RARA-AVIS: Re: No, please, no

From: Kevin Burton Smith ( kvnsmith@colba.net)
Date: 13 Feb 2000

> > Could there be other unacknowledged links between hard-boiled and romantic
> > writing?
>No, please, no.

Hmmm....all you big he-men types seem to be getting your panties inordinately twisted over a little love stuff. What's the deal?

Actually, many hard-boiled novels, and certainly most post-Chandler
(or even post-Hammett) detective novels are romances, in the original meaning of the word. The French word for novel is romans.

But if you want to go into "romance," as it's commonly understood today, you guys should know Harlequin started out publishing all types of genre fiction some might even call it pulp fiction), including crime and detective stuff by Wade Miller, Robert Leslie Bellem, Harry Whittington, Frank Kane, Ronald Cooke, James Hadley Chase, Day Keene, Cleve Adams, David Montrose, Robert O. Saber and David Goodis. In a nice nod to tradition, or something, they currently publish crime and detective fiction, albeit with a heavy romance angle, and probably about as hard-boiled as a tissue, under their Intrigue imprint.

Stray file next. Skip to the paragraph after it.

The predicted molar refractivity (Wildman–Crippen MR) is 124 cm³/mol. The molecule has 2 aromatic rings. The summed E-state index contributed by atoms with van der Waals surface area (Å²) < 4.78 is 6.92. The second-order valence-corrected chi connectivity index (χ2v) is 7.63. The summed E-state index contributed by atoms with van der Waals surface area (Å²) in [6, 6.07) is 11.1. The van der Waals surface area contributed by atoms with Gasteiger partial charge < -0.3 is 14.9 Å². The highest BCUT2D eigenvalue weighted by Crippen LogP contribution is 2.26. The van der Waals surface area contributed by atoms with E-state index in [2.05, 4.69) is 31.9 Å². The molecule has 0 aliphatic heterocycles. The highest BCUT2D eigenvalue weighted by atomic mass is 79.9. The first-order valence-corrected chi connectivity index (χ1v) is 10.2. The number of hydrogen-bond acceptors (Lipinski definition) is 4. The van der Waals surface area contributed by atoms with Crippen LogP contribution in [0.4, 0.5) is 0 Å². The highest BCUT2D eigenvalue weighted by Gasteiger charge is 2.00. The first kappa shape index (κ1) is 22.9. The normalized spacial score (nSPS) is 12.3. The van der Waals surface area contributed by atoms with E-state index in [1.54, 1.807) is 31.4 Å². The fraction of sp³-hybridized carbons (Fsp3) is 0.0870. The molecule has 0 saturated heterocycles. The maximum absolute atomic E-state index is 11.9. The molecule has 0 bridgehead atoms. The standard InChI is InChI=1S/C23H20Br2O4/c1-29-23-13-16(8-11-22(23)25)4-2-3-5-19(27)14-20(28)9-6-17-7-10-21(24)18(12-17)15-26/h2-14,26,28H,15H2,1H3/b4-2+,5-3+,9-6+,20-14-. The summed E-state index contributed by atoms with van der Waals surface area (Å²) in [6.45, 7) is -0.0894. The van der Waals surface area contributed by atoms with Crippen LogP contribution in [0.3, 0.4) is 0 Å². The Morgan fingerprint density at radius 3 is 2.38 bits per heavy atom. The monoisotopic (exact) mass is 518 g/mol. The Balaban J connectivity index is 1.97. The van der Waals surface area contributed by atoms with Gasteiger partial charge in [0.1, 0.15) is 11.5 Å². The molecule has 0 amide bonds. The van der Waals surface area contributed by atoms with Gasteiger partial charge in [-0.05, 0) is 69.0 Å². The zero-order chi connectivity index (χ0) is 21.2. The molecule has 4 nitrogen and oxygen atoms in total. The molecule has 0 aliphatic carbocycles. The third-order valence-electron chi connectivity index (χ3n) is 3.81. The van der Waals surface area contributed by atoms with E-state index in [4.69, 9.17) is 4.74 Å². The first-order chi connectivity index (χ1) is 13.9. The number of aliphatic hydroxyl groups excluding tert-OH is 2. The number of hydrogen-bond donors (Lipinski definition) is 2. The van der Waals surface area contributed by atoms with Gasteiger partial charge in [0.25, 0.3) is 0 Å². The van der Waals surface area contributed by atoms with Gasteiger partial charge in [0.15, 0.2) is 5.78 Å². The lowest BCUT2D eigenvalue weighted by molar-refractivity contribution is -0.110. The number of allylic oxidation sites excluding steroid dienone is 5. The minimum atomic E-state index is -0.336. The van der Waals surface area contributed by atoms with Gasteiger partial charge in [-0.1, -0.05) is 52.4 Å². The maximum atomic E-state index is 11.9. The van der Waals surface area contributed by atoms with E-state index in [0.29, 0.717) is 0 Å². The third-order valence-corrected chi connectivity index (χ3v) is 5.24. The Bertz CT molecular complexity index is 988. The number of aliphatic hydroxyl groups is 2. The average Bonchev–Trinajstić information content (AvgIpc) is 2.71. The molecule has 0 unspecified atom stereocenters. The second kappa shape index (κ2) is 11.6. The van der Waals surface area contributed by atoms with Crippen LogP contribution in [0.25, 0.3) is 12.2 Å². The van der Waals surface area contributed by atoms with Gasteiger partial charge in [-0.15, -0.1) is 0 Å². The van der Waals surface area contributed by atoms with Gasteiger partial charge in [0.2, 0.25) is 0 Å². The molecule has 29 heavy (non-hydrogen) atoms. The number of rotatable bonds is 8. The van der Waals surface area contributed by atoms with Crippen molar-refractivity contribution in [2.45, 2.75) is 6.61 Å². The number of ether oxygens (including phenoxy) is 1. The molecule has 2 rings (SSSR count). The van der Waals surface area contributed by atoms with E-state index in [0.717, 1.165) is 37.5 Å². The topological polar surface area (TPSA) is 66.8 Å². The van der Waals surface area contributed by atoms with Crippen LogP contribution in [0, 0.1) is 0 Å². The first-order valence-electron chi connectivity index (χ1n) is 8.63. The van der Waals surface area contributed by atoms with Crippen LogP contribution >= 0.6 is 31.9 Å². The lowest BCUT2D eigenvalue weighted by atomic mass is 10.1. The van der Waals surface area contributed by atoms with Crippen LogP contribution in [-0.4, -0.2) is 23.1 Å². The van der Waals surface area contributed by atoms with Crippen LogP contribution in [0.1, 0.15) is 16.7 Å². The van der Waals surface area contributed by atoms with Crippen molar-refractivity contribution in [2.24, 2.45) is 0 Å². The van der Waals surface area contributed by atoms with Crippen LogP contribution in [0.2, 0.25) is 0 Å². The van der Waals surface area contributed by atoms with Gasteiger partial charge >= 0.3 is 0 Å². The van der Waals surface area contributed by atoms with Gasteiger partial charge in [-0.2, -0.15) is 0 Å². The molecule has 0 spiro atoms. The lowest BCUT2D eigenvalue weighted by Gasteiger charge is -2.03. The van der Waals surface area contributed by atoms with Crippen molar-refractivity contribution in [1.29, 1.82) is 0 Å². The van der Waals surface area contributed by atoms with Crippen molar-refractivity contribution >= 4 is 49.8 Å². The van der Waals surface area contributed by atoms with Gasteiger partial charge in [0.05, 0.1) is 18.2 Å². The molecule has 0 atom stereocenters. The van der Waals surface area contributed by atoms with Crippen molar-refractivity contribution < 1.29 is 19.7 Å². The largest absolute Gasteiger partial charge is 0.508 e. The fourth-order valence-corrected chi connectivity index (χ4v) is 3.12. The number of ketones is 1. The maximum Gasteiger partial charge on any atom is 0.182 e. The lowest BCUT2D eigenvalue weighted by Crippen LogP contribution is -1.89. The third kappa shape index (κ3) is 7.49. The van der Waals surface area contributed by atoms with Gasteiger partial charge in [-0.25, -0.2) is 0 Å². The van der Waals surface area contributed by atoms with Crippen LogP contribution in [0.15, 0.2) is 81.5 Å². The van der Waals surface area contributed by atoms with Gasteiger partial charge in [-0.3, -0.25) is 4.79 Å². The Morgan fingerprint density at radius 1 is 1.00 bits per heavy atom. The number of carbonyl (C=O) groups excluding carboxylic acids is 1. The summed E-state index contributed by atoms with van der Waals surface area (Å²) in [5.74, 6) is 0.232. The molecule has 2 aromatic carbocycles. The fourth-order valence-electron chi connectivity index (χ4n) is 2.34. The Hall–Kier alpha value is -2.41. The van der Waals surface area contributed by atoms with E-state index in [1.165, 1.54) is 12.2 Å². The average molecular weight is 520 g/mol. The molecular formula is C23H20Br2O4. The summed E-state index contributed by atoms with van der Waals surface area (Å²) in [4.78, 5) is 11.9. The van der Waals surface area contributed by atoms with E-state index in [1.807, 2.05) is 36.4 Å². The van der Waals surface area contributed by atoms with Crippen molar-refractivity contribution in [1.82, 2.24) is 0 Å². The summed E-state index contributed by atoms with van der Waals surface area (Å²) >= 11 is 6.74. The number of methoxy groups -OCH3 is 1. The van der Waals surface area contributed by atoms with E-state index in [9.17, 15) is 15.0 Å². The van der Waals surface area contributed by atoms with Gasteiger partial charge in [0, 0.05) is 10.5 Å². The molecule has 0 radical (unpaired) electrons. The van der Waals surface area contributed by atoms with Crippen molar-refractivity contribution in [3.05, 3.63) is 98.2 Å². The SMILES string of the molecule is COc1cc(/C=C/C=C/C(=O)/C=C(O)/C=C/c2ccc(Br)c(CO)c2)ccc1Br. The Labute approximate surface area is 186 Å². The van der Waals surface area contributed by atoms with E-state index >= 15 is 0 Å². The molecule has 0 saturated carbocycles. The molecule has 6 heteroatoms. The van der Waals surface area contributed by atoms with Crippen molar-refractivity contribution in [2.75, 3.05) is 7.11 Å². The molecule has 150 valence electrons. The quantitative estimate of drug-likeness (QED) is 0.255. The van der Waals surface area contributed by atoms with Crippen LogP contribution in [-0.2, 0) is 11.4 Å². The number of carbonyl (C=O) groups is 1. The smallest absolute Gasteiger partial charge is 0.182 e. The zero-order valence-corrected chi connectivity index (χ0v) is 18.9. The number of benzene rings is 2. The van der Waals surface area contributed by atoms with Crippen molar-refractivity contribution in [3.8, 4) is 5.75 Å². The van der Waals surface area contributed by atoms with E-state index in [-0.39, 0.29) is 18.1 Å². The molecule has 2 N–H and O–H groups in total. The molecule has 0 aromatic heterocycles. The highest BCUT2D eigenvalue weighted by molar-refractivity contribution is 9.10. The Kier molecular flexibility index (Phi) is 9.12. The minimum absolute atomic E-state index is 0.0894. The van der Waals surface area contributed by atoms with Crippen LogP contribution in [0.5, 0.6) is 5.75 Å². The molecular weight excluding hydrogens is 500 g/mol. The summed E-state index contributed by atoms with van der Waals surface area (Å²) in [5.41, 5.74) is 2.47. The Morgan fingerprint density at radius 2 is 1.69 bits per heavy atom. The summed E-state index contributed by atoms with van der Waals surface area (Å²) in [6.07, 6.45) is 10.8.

Still, I recently met one of their writers, Joyce Sullivan, a former private eye herself. afraid to), but she herself is one stand-up dame.

And then there's Casablanca, that sore spot where the romance and hard-boiled genres touch gloves, and then back into their respective corners.

Kevin Burton Smith The Thrilling Detective Web Site http://www.colba.net/~kvnsmith/thrillingdetective/ Now: The last few days to vote for The Thrillies. Soon: The P.I. Poll on Short Fiction, plus new stuff of our own.

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